For the last three years my wife and I have decided to disappear to Nerja, Spain for some winter sun and delicious tapas food. In the past, holidaying in Spain has stunted my craft beer intake; having to settle for ice cold Cruzcampo, San Miguel or Alhambra, but over the last two years the Spanish beer scene has boomed with microbreweries opening up from the Basque region in the north all the way down to Malaga in the south. At less than 1% of Spain’s beer market (the 3rd biggest beer producing country in Europe after the UK and Germany) it’s not going to fall into your lap.
Obviously there are the popular well known and established breweries that get their beers over to the UK such as Nomada Brewing with their solid core range and collaborative style; and Naparbier who’s hop forward Pales and IPAs are standing up to some of our own. On my stag weekend in early 2014 I managed to crack a bottle of Nomada’s Moose Islay; a rich imperial stout barrel aged in Islay whiskey barrels giving it an intense peatiness without the medicinal flavours you get from using peated malt. This beer was not like any other Spanish beer I’d managed to get my hands on at the time! And is still probably a valid statement.
With the Spanish craft beer scene still being in it’s adolescent stage it is still mainly regional like the UK was pre-2010 with a small handful of the bigger breweries getting around. Even with the ethos to source local produce, UK bars still look far and wide in order to serve only the best beer. Nerja, a small seaside town with a population of around 20,000 has two craft beer bars. Iberico Restaurante serving an abundance of bottles of Andalusian craft beer from Cordoba, Seville and Malaga; and a few from other areas of Spain. Kombardo Ale House, a former Irish bar not only serving Spanish craft beer from further afield but uber-local La Axarca Tropical Pale Ale on keg from Frigliana brewery La Domadora y el León, an intense fruity, pithy pale ale with big grapefruit flavours from the Amarillo hops.
At Iberico I got a bottle of Guineu Cervesa Artesana’s Jack the RIPA; a massively hopped IPA at 7.2% and 126IBU this beer was a killer and as murky as the misty back streets of Whitechapel on a winter’s morning. I wanted to see how a Spanish brewery would use hops in a country where lager is so much more the prominent beer style and I wasn’t disappointed. Iberico also serve tapas too; on this occasion some Spanish sausage on toasted white bread, aioli and some warm, garlicy cabbage.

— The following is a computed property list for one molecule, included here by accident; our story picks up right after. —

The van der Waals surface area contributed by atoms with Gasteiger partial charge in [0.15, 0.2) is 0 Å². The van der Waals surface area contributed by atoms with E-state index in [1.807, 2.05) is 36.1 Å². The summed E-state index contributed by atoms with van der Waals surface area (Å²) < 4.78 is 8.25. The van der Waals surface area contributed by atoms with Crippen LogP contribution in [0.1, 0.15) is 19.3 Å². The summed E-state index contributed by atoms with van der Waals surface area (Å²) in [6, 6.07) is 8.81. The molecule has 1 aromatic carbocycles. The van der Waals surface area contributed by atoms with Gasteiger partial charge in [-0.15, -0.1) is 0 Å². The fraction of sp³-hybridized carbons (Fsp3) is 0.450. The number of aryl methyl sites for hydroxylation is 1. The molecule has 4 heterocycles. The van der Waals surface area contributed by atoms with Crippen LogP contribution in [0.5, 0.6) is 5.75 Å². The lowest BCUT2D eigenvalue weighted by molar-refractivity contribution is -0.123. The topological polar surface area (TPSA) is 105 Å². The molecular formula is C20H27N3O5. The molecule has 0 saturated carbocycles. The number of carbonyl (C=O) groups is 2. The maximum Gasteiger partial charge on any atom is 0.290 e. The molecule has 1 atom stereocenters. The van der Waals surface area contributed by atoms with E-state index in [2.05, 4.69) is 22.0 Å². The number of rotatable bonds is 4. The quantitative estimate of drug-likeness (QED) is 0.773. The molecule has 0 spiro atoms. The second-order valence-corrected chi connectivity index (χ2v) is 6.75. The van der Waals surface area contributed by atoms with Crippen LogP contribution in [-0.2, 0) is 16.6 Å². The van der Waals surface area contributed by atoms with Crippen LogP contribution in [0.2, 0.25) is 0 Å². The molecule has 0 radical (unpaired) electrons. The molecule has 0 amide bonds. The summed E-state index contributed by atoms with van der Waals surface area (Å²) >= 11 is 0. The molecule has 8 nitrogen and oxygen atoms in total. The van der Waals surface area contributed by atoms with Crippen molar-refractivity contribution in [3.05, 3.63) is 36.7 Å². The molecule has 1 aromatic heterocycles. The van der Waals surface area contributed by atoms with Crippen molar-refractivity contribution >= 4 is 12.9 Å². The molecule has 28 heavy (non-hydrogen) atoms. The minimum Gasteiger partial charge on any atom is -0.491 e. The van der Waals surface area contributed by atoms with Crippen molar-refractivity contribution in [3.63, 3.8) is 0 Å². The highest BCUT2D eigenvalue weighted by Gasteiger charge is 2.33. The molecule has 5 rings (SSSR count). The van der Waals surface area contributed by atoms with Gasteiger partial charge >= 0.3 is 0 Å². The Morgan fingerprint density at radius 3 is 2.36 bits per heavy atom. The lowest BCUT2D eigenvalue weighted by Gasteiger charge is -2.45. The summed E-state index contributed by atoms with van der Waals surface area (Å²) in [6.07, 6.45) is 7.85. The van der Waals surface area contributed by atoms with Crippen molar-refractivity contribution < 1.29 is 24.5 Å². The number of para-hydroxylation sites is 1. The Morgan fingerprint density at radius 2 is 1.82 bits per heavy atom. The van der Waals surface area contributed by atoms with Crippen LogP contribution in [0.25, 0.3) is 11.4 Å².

My visit to Kombardo had highs and lows. Wanting to also see how a Spanish brewery would undertake a sour I picked up a bottle of La Pirata’s Transició; referred to as a Sour Saison. Unfortunately the lack of sourness in this bottle was only hampered further by the masses of sediment floating around the glass. This beer may suit being super chilled on a hot Spanish afternoon but it didn’t quite cut the mustard this evening. On the other hand Bidassoa Basque Brewery’s Black Saison ticked all the boxes. Incredibly dry, perfect carbonation and just a touch of tartness I like from a Saison. There was even a little roastiness in the background that meant the darkness wasn’t just for appearance.
So are there good Spanish craft or artisan beers available? Yes. Many of the breweries around the big cities, especially Barcelona are developing fast and turning heads away from the standard lagers. The Basque regions “foodie” culture is pushing the boundaries further with beers showing more flair and creativity.
Are you going to be spoilt for choice? No. Not yet anyhow. Spanish beer of this sort is still young. A lot tending to be over carbonated in the same vein as lager and served too cold in order to cool the paying customer down in the hot Spanish sun. So finding a good bar that sells great Spanish beer is going to be tough if you’re not in one of the major cities. Finding it on keg even more so.
With the Spanish Craft Beer market expected to have increased its market share by 33% in 2015, who knows what 2016 will have to offer. If it grows at the rate we are in the UK, the Macros across Europe may have something to worry about…
Or they will buy them out